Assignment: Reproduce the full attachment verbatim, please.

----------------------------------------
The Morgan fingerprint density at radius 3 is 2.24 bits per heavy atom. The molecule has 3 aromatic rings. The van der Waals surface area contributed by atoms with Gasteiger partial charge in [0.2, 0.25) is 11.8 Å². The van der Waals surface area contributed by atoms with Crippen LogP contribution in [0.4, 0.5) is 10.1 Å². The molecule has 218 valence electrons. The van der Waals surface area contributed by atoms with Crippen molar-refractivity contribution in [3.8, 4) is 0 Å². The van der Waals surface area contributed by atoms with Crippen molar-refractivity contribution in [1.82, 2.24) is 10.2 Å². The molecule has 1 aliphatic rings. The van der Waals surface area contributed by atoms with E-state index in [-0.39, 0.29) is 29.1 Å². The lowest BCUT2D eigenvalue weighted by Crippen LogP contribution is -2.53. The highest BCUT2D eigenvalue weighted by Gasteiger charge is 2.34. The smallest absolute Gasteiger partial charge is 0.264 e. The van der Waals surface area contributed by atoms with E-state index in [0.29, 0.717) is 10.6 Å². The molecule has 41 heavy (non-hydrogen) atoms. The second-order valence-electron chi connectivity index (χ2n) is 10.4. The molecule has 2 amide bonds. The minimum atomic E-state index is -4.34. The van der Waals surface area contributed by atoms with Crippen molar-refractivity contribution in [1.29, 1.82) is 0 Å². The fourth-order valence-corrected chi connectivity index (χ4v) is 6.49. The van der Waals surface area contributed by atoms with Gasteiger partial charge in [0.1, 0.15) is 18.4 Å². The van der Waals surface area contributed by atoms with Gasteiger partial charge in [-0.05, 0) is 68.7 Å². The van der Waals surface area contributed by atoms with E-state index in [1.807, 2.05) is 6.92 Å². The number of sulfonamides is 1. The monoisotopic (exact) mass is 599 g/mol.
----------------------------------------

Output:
The Morgan fingerprint density at radius 3 is 2.24 bits per heavy atom. The molecule has 3 aromatic rings. The van der Waals surface area contributed by atoms with Gasteiger partial charge in [0.2, 0.25) is 11.8 Å². The van der Waals surface area contributed by atoms with Crippen LogP contribution in [0.4, 0.5) is 10.1 Å². The molecule has 218 valence electrons. The van der Waals surface area contributed by atoms with Crippen molar-refractivity contribution in [3.8, 4) is 0 Å². The van der Waals surface area contributed by atoms with Crippen molar-refractivity contribution in [1.82, 2.24) is 10.2 Å². The molecule has 1 aliphatic rings. The van der Waals surface area contributed by atoms with E-state index in [-0.39, 0.29) is 29.1 Å². The lowest BCUT2D eigenvalue weighted by Crippen LogP contribution is -2.53. The highest BCUT2D eigenvalue weighted by Gasteiger charge is 2.34. The smallest absolute Gasteiger partial charge is 0.264 e. The van der Waals surface area contributed by atoms with E-state index in [0.29, 0.717) is 10.6 Å². The molecule has 41 heavy (non-hydrogen) atoms. The second-order valence-electron chi connectivity index (χ2n) is 10.4. The molecule has 2 amide bonds. The minimum atomic E-state index is -4.34. The van der Waals surface area contributed by atoms with Crippen molar-refractivity contribution in [1.29, 1.82) is 0 Å². The fourth-order valence-corrected chi connectivity index (χ4v) is 6.49. The van der Waals surface area contributed by atoms with Gasteiger partial charge in [0.1, 0.15) is 18.4 Å². The van der Waals surface area contributed by atoms with Gasteiger partial charge in [-0.05, 0) is 68.7 Å². The van der Waals surface area contributed by atoms with E-state index in [1.807, 2.05) is 6.92 Å². The number of sulfonamides is 1. The monoisotopic (exact) mass is 599 g/mol.